Less than half capital released during restructuring since March 2000 has stayed in sector
Investment trusts have retained less than half of investors' funds released during rollovers and restructures over the past two and a half years.
Figures compiled by investment trust director and consultant Hamish Buchan show of the £3.56bn of shareholders' money involved in rollovers and restructures since March 2000, some £1.88bn, 52.7%, has been taken out of the investment trust sector altogether.
Market watchers say the figures are partly symptomatic of the meltdown in the split-cap sector, where high gearing levels and general market weakness have made investors keen to get their hands back on whatever is left of their cash.
They also reflect the continuing exodus of institutions from the sector as they acquire their own asset management capabilities and no longer require the services of external managers.
Even those that have yet to begin running their own money have been more likely to take cash due to a need for liquidity.
'There will always be people who have a need for cash,' said Invesco Institutional deputy chief executive Graeme Proudfoot. 'Among those that invest in the sector are insurance companies, who have had considerable cash calls in the past 12-18 months.'
The lack of gains being made anywhere in the market has also reduced the incentive for retail investors to roll over their holdings to avoid capital gains tax, making it more difficult to retain the funds of investors facing losses elsewhere in their portfolios.
'People are perhaps more inclined to take cash now than they were three or four years ago because of the capital gains tax constraints in a bull market which led them to roll over their original book cost into the successive vehicle and avoid paying CGT,' said Dresdner head of investment trusts Simon White. 'Now people have fewer gains and more losses, the sense they are locked in by capital gains is much less.'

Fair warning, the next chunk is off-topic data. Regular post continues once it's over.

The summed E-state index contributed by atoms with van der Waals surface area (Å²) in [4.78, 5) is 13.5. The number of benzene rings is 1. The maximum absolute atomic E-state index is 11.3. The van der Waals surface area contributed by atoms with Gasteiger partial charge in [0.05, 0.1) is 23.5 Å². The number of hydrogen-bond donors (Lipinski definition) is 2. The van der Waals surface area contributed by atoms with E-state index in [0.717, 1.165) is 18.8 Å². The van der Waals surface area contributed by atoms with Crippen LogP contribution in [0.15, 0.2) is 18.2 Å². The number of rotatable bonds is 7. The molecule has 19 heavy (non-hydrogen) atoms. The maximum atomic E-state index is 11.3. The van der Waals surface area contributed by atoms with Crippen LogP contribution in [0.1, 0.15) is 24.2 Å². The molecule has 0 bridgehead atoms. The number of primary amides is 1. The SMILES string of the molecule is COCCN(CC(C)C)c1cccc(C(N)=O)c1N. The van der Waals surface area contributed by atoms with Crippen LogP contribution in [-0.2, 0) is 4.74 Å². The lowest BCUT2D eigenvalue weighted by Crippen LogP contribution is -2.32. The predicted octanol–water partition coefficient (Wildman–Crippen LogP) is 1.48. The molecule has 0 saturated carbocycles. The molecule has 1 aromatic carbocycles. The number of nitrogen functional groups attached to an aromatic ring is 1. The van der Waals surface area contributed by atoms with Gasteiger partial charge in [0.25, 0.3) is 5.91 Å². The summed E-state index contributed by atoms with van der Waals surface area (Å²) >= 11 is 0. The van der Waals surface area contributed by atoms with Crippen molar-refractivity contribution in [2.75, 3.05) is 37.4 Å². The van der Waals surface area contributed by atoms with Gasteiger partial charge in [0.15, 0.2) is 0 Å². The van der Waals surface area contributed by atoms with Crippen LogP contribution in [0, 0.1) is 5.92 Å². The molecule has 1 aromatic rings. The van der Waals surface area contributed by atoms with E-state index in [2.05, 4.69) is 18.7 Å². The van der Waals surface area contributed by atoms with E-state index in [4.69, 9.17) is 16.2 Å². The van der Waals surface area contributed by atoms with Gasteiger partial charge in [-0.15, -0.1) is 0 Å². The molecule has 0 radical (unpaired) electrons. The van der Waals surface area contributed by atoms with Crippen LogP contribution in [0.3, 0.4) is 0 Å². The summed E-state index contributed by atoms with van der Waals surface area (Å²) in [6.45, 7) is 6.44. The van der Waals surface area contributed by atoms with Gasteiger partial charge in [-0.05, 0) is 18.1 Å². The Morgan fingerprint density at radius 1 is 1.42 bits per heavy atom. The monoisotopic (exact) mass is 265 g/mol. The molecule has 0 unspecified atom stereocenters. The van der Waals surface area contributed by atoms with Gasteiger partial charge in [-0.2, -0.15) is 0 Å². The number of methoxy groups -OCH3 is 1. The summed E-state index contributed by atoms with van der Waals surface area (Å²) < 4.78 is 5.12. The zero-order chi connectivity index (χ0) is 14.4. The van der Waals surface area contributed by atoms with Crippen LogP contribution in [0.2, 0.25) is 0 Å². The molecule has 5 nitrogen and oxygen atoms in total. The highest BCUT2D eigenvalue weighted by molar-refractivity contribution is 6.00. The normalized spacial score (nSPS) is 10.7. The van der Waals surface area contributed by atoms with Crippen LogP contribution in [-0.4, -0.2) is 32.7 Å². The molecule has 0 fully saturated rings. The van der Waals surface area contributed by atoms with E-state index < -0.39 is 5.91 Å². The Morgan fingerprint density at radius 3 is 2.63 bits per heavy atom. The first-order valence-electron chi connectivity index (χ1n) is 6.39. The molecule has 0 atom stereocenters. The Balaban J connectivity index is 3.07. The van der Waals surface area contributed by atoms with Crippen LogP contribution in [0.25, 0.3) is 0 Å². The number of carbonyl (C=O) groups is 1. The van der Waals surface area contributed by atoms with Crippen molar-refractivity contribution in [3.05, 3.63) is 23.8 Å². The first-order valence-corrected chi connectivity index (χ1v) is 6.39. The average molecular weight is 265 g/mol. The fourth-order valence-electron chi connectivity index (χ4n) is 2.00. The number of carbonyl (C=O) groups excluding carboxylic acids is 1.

Proudfoot said the realisation costs for investors are generally lower when cash is taken at wind-up rather than through selling shares at a discount on the open market.
'In the context of a reconstruction, you're getting cash at a relatively modest discount to net asset value. That's attractive compared to something at a wider discount in the market,' he said.
'Then there are fund of funds-type investors who are in need of cash because of what has happened to the rest of their portfolio. Some are happy to run a position but if they are offered a cash exit, they know their bank would be happier if they took it.'
Jupiter head of investment trusts Andrew Watkins said it is crucial for managers to begin discussing rollover options with key investors well before trusts mature or come up to continuation votes if they hope to minimise leakage.
'Quite a lot of work needs to be done with your institutional shareholders to make sure you do roll over into something that is suitable for the market conditions and what your investors want,' he said.
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